What is the Moss Park Overdose Prevention Site (OPS)?
In August 2017, in response to a dramatic spike in overdose deaths in the area, a group of harm reduction volunteers set up a tent in Moss Park to support and care for people who use drugs. The volunteer OPS received an outpouring of public support from people who congregate in the park, local social service agencies and the general public. When the Overdose Prevention Site program was formally established by the Ministry of Health & Long-Term Care in January 2018, the Moss Park group transitioned to this new model. The Moss Park OPS now operates indoors near Queen & Sherbourne as a satellite service of South Riverdale Community Health Centre. The Moss Park OPS has a harm reduction supply distribution area, an intake/waiting area, six injection tables and a post-injection observation space. The service has operated 6 days per week since July 3/18 from 12 to 6 pm and has been staffed by nurses, overdose prevention workers (people with lived expertise of drug use) and community health workers. The Moss Park site has a daily average of 60 visits for consumption and 48 additional visits for supplies, support and referrals. 56 overdoses were reversed in its first 5 months of operation.
What is keepSIX Supervised Consumption Service?
keepSIX opened on November 27/17 at SRCHC’s Queen St East location after a very long consultation and program planning process. keepSIX is open at the same time as the rest of the Health Centre from Monday to Friday. keepSIX is a small-scale service with a daily average of 14 visits. In nearly one year of operation it saw over 400 unique visitors, supervised over 2,800 drug consumptions and reversed 8 overdoses. keepSIX is also staffed by nurses, health promoters and harm reduction workers (who have lived expertise). keepSIX means “got your back” and is an homage to Raffi Balian, founder of SRCHC’s COUNTERfit harm reduction program (established 20 years ago) and lifelong advocate for people who use drugs.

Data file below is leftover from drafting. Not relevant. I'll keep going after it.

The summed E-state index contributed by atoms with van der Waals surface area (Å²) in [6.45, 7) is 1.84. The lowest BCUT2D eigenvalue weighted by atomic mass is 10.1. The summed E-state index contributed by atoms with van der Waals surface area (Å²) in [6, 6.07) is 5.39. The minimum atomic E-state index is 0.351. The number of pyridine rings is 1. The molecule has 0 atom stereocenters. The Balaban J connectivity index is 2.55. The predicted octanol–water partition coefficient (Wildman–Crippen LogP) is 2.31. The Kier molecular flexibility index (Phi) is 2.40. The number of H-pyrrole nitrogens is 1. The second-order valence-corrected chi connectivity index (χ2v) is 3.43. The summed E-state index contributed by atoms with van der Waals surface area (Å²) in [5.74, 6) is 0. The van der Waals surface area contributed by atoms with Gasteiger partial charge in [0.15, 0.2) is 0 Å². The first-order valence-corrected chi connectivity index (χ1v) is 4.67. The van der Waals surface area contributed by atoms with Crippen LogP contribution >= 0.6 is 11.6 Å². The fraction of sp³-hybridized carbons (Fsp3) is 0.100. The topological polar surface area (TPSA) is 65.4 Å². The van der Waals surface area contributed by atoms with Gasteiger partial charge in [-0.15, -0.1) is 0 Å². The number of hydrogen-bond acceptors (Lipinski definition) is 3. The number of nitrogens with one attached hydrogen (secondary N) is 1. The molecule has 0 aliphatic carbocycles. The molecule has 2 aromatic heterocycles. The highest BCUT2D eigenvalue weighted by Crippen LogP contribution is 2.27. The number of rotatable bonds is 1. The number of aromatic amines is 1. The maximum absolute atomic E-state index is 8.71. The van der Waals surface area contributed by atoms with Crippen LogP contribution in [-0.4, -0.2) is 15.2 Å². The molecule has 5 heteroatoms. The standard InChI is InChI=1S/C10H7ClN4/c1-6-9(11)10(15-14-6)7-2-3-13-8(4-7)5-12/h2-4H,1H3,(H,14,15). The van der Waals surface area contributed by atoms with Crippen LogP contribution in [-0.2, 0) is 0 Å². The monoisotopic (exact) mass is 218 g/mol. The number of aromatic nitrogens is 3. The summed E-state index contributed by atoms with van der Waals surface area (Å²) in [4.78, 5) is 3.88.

Will SRCHC apply to have Moss Park OPS and keepSIX SCS be established as CTS?
Yes. Applications were submitted for both sites to the Ministry of Health and Long-Term Care in December 2018. There will be no change to the number of service users that each site can accommodate at any one time but there may be an expansion of hours (if funding is approved). A federal exemption request was submitted for Moss Park OPS to the federal government in August and is still pending. The federal exemption for keepSIX was recently renewed for a period of 3-years.
Why do we need these services?
Unfortunately, the overdose crisis continues to get worse and we need services like these more than ever. Recently released data estimates that 11 to 12 people die per day from overdose across Canada. In 2017, 308 people died from overdose in Toronto (the most recent time period for which we have data). This represents a 66% increase in deaths compared to 2016 and a 125% increase in deaths compared to 2015. The Moss Park neighbourhood has been described as the epicentre of the overdose crisis in Toronto by Toronto’s Medical Officer of Health. The proposed CTS at our Queen St location is the only service of this kind east of the Don Valley.
Is there ongoing opportunity for community input?